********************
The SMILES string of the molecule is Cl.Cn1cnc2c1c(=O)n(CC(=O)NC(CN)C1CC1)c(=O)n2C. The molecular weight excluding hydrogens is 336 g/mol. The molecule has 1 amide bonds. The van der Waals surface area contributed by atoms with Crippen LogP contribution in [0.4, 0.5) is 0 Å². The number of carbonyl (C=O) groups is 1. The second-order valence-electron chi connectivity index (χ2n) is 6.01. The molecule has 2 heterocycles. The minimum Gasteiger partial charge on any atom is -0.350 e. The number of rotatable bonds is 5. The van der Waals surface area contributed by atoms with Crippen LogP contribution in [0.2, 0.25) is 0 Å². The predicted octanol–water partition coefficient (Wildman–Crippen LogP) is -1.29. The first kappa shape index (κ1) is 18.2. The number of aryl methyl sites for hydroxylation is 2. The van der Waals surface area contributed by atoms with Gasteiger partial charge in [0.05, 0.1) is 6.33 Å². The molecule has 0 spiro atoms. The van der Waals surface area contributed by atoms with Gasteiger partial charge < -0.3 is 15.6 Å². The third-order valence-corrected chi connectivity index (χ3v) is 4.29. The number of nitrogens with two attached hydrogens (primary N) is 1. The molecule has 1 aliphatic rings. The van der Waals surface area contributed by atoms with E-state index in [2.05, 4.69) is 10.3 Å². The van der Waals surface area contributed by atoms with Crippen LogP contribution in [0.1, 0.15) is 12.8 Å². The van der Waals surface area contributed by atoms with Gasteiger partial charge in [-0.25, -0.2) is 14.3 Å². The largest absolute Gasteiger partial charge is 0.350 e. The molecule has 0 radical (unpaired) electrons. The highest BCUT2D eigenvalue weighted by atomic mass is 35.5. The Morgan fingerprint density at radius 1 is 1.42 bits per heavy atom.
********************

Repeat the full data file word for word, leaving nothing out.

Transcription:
The SMILES string of the molecule is Cl.Cn1cnc2c1c(=O)n(CC(=O)NC(CN)C1CC1)c(=O)n2C. The molecular weight excluding hydrogens is 336 g/mol. The molecule has 1 amide bonds. The van der Waals surface area contributed by atoms with Crippen LogP contribution in [0.4, 0.5) is 0 Å². The number of carbonyl (C=O) groups is 1. The second-order valence-electron chi connectivity index (χ2n) is 6.01. The molecule has 2 heterocycles. The minimum Gasteiger partial charge on any atom is -0.350 e. The number of rotatable bonds is 5. The van der Waals surface area contributed by atoms with Crippen LogP contribution in [0.2, 0.25) is 0 Å². The predicted octanol–water partition coefficient (Wildman–Crippen LogP) is -1.29. The first kappa shape index (κ1) is 18.2. The number of aryl methyl sites for hydroxylation is 2. The van der Waals surface area contributed by atoms with Gasteiger partial charge in [0.05, 0.1) is 6.33 Å². The molecule has 0 spiro atoms. The van der Waals surface area contributed by atoms with Gasteiger partial charge < -0.3 is 15.6 Å². The third-order valence-corrected chi connectivity index (χ3v) is 4.29. The number of nitrogens with two attached hydrogens (primary N) is 1. The molecule has 1 aliphatic rings. The van der Waals surface area contributed by atoms with E-state index in [2.05, 4.69) is 10.3 Å². The van der Waals surface area contributed by atoms with Crippen LogP contribution in [0.1, 0.15) is 12.8 Å². The van der Waals surface area contributed by atoms with Gasteiger partial charge in [-0.25, -0.2) is 14.3 Å². The largest absolute Gasteiger partial charge is 0.350 e. The molecule has 0 radical (unpaired) electrons. The highest BCUT2D eigenvalue weighted by atomic mass is 35.5. The Morgan fingerprint density at radius 1 is 1.42 bits per heavy atom.